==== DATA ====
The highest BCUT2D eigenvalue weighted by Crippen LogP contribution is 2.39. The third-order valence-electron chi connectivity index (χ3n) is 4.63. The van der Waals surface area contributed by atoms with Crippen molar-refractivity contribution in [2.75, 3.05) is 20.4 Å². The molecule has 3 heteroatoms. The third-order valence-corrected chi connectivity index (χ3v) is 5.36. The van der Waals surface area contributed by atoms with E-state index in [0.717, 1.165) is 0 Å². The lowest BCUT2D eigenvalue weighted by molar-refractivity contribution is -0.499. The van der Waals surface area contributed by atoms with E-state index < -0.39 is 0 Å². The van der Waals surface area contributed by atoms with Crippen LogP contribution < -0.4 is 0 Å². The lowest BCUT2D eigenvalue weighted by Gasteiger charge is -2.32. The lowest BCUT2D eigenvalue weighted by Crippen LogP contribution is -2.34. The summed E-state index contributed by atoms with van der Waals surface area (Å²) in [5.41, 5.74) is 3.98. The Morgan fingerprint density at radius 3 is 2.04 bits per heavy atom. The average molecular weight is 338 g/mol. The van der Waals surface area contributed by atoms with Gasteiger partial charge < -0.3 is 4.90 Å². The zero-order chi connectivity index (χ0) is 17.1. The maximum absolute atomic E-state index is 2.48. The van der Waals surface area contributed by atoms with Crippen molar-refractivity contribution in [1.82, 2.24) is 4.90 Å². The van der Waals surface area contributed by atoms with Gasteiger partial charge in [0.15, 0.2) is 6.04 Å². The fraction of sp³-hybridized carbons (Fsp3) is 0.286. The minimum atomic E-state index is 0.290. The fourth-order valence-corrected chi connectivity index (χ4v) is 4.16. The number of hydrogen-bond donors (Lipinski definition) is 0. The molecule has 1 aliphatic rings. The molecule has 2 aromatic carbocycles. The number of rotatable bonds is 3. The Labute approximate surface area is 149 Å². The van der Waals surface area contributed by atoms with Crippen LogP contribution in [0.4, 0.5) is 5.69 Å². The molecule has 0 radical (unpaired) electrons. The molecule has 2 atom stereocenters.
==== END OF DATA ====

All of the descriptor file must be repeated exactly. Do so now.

The highest BCUT2D eigenvalue weighted by Crippen LogP contribution is 2.39. The third-order valence-electron chi connectivity index (χ3n) is 4.63. The van der Waals surface area contributed by atoms with Crippen molar-refractivity contribution in [2.75, 3.05) is 20.4 Å². The molecule has 3 heteroatoms. The third-order valence-corrected chi connectivity index (χ3v) is 5.36. The van der Waals surface area contributed by atoms with E-state index in [0.717, 1.165) is 0 Å². The lowest BCUT2D eigenvalue weighted by molar-refractivity contribution is -0.499. The van der Waals surface area contributed by atoms with E-state index < -0.39 is 0 Å². The van der Waals surface area contributed by atoms with Crippen LogP contribution < -0.4 is 0 Å². The lowest BCUT2D eigenvalue weighted by Gasteiger charge is -2.32. The lowest BCUT2D eigenvalue weighted by Crippen LogP contribution is -2.34. The summed E-state index contributed by atoms with van der Waals surface area (Å²) in [5.41, 5.74) is 3.98. The Morgan fingerprint density at radius 3 is 2.04 bits per heavy atom. The average molecular weight is 338 g/mol. The van der Waals surface area contributed by atoms with Gasteiger partial charge < -0.3 is 4.90 Å². The zero-order chi connectivity index (χ0) is 17.1. The maximum absolute atomic E-state index is 2.48. The van der Waals surface area contributed by atoms with Crippen molar-refractivity contribution in [1.82, 2.24) is 4.90 Å². The van der Waals surface area contributed by atoms with Gasteiger partial charge in [0.15, 0.2) is 6.04 Å². The fraction of sp³-hybridized carbons (Fsp3) is 0.286. The minimum atomic E-state index is 0.290. The fourth-order valence-corrected chi connectivity index (χ4v) is 4.16. The number of hydrogen-bond donors (Lipinski definition) is 0. The molecule has 1 aliphatic rings. The molecule has 2 aromatic carbocycles. The number of rotatable bonds is 3. The Labute approximate surface area is 149 Å². The van der Waals surface area contributed by atoms with Crippen LogP contribution in [0.4, 0.5) is 5.69 Å². The molecule has 0 radical (unpaired) electrons. The molecule has 2 atom stereocenters.